Developing a Better Understanding of Medical Assistants’ Roles and Functions in Primary Care Settings (2016-17)

Investigators: Erin Fraher PhD MPP & Dana Neutze MD PhD

Background: There are over 600,000 Medical Assistants (MAs) in practice in the United States.[1] MAs are one of the fastest growing health professions and their numbers are expected to increase by 23% between 2014-2024. [2] MAs are not licensed, but certification is available through national organizations such as the Association of American Medical Assistants (AAMA). Certification is not required for employment and MA training is highly variable in length and rigor.  Programs range from 6 months to 2 years and some MAs do not receive any formal education, but instead enter the workforce with a high school degree and receive on-the-job training.

Traditionally, MAs have had limited clinical duties such as rooming patients and taking vital signs. As the healthcare system has evolved, MA roles have undergone significant redesign (Bodenheimer). Increasingly, MAs are taking on more clinical responsibilities and primary care practices are deploying MAs as health coaches, referral coordinators, disease registry managers, health screeners, panel managers, diabetes educators, scribes and outreach workers, among other roles.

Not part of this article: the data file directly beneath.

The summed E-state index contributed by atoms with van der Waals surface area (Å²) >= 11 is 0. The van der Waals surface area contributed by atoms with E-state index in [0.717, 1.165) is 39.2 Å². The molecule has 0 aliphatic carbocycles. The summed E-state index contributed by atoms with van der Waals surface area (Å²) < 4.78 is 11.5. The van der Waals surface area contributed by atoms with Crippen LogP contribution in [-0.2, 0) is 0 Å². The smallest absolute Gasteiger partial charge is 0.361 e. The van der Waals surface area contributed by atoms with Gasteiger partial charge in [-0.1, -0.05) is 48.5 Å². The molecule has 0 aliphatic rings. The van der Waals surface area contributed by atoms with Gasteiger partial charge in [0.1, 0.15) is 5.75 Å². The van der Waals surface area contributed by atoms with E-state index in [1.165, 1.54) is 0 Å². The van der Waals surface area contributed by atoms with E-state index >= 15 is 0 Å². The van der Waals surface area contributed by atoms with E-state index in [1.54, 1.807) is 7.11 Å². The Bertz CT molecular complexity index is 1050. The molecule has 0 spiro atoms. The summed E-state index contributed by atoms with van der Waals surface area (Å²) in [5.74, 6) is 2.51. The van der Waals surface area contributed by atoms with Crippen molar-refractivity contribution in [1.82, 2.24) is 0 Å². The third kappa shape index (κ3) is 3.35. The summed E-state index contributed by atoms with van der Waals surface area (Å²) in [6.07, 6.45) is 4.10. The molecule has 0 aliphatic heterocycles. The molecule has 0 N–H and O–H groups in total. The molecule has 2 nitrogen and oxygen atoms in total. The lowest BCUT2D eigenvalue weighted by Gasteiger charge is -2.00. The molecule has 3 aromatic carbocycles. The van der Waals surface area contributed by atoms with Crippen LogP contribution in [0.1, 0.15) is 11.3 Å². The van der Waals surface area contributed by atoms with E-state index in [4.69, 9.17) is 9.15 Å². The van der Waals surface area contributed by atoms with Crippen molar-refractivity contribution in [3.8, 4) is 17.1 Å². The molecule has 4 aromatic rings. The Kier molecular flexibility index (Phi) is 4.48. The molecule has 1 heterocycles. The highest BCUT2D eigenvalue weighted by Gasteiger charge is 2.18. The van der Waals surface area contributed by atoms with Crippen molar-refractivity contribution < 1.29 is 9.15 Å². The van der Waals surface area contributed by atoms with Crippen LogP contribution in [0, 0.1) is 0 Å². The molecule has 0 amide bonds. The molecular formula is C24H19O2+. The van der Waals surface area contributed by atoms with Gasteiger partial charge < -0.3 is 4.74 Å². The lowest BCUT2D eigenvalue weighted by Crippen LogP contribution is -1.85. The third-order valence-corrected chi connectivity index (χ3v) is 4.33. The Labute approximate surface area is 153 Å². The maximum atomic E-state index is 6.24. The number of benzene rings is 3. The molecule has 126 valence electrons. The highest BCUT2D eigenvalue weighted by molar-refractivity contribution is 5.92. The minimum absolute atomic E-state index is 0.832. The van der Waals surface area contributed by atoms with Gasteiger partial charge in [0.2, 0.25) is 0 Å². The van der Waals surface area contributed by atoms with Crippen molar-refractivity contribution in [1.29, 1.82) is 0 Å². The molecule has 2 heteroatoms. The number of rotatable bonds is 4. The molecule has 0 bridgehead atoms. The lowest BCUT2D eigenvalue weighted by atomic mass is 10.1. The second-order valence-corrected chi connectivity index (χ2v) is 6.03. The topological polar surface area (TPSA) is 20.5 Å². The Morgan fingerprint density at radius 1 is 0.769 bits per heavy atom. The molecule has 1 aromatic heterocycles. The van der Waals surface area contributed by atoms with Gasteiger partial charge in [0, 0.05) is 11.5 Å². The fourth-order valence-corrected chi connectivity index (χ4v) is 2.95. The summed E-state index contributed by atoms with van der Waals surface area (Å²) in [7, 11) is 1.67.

Developing a better understanding of what is expected of MAs is critical to helping education and certification organizations develop the training needed for the MA workforce to meet the rapidly evolving demands of the health care system.  More information is also needed about how MA role redesign has affected MA and physician job satisfaction—the so-called “fourth aim” of the triple aim (Bodenheimer and Sinsky).  If our current and future healthcare delivery system is to rely on a growing and changing MA workforce, we need to better understand how to support MAs, physicians and the practices that employ them.

Study aims: This project will achieve the following aims: 1. investigate the evolving roles of medical assistants in primary care settings in North Carolina; 2. identify MA workforce development needs/skill gaps and; 3. assess attitudes about MA role redesign from both the perspective of medical assistants and physicians.



[1] Bureau of Labor Statistics, Occupational Employment Statistics,, accessed June 8, 2016.

[2] Bureau of Labor Statistics, Employment Projections,, accessed June 8 2016